Forum Post: Wouldn't it be great if all states had the death penalty - for death penalty supporters?
Posted 2 years ago on May 24, 2012, 10:01 p.m. EST by bensdad
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One of the strongest arguments against the death penalty is the frightening chance of executing an innocent person. Columbia University law professor James Liebman said he and a team of students have proven that Texas gave a lethal injection to the wrong man.
Carlos DeLuna was executed in 1989 for stabbing to death a gas station clerk in Corpus Christi six years earlier. It was a ghastly crime. The trial attracted local attention, but not from concern that a guiltless man would be punished while the killer went free.
DeLuna, an eighth grade dropout, maintained that he was innocent from the moment cops put him in the back seat of a patrol car until the day he died. Today, 29 years after DeLuna was arrested, Liebman and his team published a mammoth report in the Human Rights Law Review that concludes DeLuna paid with his life for a crime he likely did not commit. Shoddy police work, the prosecution's failure to pursue another suspect, and a weak defense combined to send DeLuna to death row, they argued.
"I would say that across the board, there was nonchalance," Liebman told The Huffington Post. "It looked like a common case, but we found that there was a very serious claim of innocence."
Police and prosecutors treated the killing of Wanda Lopez at the Sigmor Shamrock gas station on February 4, 1983, like a robbery gone bad. A recording of the chilling 911 call from Lopez, a 24-year-old single mom working the night shift, captured her screaming and begging her killer for mercy.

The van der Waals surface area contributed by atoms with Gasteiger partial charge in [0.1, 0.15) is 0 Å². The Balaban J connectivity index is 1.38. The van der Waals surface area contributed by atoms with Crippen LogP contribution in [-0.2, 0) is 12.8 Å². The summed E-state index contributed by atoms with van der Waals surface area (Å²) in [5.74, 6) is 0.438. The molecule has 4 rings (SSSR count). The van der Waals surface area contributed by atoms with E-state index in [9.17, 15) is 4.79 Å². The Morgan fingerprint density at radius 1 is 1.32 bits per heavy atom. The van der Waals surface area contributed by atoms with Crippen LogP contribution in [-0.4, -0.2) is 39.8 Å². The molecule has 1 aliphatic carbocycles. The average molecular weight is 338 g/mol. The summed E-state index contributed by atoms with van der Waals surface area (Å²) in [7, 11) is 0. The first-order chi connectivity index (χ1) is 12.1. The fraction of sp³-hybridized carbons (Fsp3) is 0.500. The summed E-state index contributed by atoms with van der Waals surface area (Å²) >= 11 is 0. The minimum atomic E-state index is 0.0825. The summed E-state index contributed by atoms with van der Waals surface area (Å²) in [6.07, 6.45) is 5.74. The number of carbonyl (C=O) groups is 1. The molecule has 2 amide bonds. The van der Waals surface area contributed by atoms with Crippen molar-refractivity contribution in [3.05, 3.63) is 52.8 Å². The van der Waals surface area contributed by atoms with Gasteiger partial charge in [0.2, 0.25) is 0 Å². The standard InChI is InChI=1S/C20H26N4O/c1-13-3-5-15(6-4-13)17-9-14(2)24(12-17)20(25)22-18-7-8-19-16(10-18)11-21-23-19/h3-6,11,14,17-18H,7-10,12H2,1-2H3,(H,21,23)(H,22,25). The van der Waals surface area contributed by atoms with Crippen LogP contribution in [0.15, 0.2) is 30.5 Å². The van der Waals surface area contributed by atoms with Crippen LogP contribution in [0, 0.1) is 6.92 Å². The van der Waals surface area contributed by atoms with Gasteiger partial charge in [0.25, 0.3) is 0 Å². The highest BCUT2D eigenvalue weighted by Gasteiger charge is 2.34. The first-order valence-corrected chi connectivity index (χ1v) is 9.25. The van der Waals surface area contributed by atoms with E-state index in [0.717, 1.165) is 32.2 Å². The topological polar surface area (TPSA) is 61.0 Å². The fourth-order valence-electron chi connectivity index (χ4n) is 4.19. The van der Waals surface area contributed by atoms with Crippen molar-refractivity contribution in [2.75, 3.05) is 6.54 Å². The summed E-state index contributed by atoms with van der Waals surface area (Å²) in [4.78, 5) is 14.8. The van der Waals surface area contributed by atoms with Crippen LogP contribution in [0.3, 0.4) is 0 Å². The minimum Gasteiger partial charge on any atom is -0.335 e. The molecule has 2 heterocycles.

DeLuna, then 20, was found hiding under a pickup truck a few blocks from the gory crime scene. A wad of rolled-up bills totaling $149 was in his pocket.
Eyewitness testimony formed the bedrock of the case against him. Now, that testimony is perhaps most contested aspect of his conviction.
Cops brought DeLuna back to the Shamrock. A customer filling his tank before the murder told police that DeLuna was the man he saw putting a knife in his pocket outside the store. Another customer who rushed to the store's entrance when he heard Lopez struggling identified DeLuna as the man who emerged. A married couple saw a man running a few blocks away and later identified DeLuna in police photos shown to them.
With DeLuna's record of numerous arrests for burglary and public drunkenness, plus a conviction for attempted rape and auto theft, it seemed like police had found the perp. But Liebman said DeLuna took the fall in a case of mistaken identity.
Among the key findings in the Columbia team's report:
The eyewitness statements actually conflict with each other. What witnesses said about the appearance and location of the suspect suggest that they were describing more than one person.
Photos of a bloody footprint and blood spatter on the walls suggest the killer would have had blood on his shoes and pant legs, yet DeLuna's clothes were clean.
Prosecutors and police ignored tips unearthed in the case files that Carlos Hernandez, an older friend of DeLuna, who had a reputation for wielding a blade, had killed Lopez. The defense failed to track down Hernandez, who bore a striking resemblance to DeLuna.
"If a new trial was somehow able to be conducted today, a jury would acquit DeLuna" said Richard Dieter, executive director of the Death Penalty Information Center, who read a draft of Liebman's report. "We don't have a perfect case where can agree that we have an innocent person who's been executed, but by weight of this investigation, I think we can say this is as close as a person is going to come."